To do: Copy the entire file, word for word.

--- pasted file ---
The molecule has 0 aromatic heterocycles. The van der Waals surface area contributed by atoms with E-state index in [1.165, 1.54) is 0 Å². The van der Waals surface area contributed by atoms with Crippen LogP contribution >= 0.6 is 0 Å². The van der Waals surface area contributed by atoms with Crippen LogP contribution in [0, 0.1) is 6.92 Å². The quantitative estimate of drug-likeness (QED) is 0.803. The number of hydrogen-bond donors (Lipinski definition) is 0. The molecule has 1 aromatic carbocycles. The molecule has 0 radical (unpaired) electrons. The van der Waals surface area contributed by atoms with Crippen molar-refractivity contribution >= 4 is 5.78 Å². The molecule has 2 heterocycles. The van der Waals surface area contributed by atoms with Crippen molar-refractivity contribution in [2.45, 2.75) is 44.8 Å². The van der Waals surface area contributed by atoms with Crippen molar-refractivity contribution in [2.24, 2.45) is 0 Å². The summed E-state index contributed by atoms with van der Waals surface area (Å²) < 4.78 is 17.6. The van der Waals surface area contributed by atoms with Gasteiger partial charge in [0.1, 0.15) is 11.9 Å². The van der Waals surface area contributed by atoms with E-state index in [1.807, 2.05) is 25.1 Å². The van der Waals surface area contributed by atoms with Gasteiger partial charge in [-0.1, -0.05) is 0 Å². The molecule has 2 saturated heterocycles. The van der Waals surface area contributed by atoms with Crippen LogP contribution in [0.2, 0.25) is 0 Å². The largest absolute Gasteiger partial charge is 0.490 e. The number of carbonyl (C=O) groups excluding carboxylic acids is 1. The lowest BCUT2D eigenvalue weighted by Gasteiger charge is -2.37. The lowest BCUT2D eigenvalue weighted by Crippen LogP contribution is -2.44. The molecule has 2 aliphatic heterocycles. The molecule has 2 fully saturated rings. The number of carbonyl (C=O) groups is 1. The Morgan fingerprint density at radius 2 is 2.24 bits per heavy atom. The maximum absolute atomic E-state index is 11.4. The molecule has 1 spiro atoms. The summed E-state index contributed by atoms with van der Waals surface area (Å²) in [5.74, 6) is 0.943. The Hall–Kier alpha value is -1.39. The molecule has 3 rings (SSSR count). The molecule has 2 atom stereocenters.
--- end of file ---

The molecule has 0 aromatic heterocycles. The van der Waals surface area contributed by atoms with E-state index in [1.165, 1.54) is 0 Å². The van der Waals surface area contributed by atoms with Crippen LogP contribution >= 0.6 is 0 Å². The van der Waals surface area contributed by atoms with Crippen LogP contribution in [0, 0.1) is 6.92 Å². The quantitative estimate of drug-likeness (QED) is 0.803. The number of hydrogen-bond donors (Lipinski definition) is 0. The molecule has 1 aromatic carbocycles. The molecule has 0 radical (unpaired) electrons. The van der Waals surface area contributed by atoms with Crippen molar-refractivity contribution >= 4 is 5.78 Å². The molecule has 2 heterocycles. The van der Waals surface area contributed by atoms with Crippen molar-refractivity contribution in [2.45, 2.75) is 44.8 Å². The van der Waals surface area contributed by atoms with Crippen molar-refractivity contribution in [2.24, 2.45) is 0 Å². The summed E-state index contributed by atoms with van der Waals surface area (Å²) < 4.78 is 17.6. The van der Waals surface area contributed by atoms with Gasteiger partial charge in [0.1, 0.15) is 11.9 Å². The van der Waals surface area contributed by atoms with E-state index in [1.807, 2.05) is 25.1 Å². The van der Waals surface area contributed by atoms with Gasteiger partial charge in [-0.1, -0.05) is 0 Å². The molecule has 2 saturated heterocycles. The van der Waals surface area contributed by atoms with Crippen LogP contribution in [0.2, 0.25) is 0 Å². The largest absolute Gasteiger partial charge is 0.490 e. The number of carbonyl (C=O) groups excluding carboxylic acids is 1. The lowest BCUT2D eigenvalue weighted by Gasteiger charge is -2.37. The lowest BCUT2D eigenvalue weighted by Crippen LogP contribution is -2.44. The molecule has 2 aliphatic heterocycles. The molecule has 2 fully saturated rings. The number of carbonyl (C=O) groups is 1. The Morgan fingerprint density at radius 2 is 2.24 bits per heavy atom. The maximum absolute atomic E-state index is 11.4. The molecule has 1 spiro atoms. The summed E-state index contributed by atoms with van der Waals surface area (Å²) in [5.74, 6) is 0.943. The Hall–Kier alpha value is -1.39. The molecule has 3 rings (SSSR count). The molecule has 2 atom stereocenters.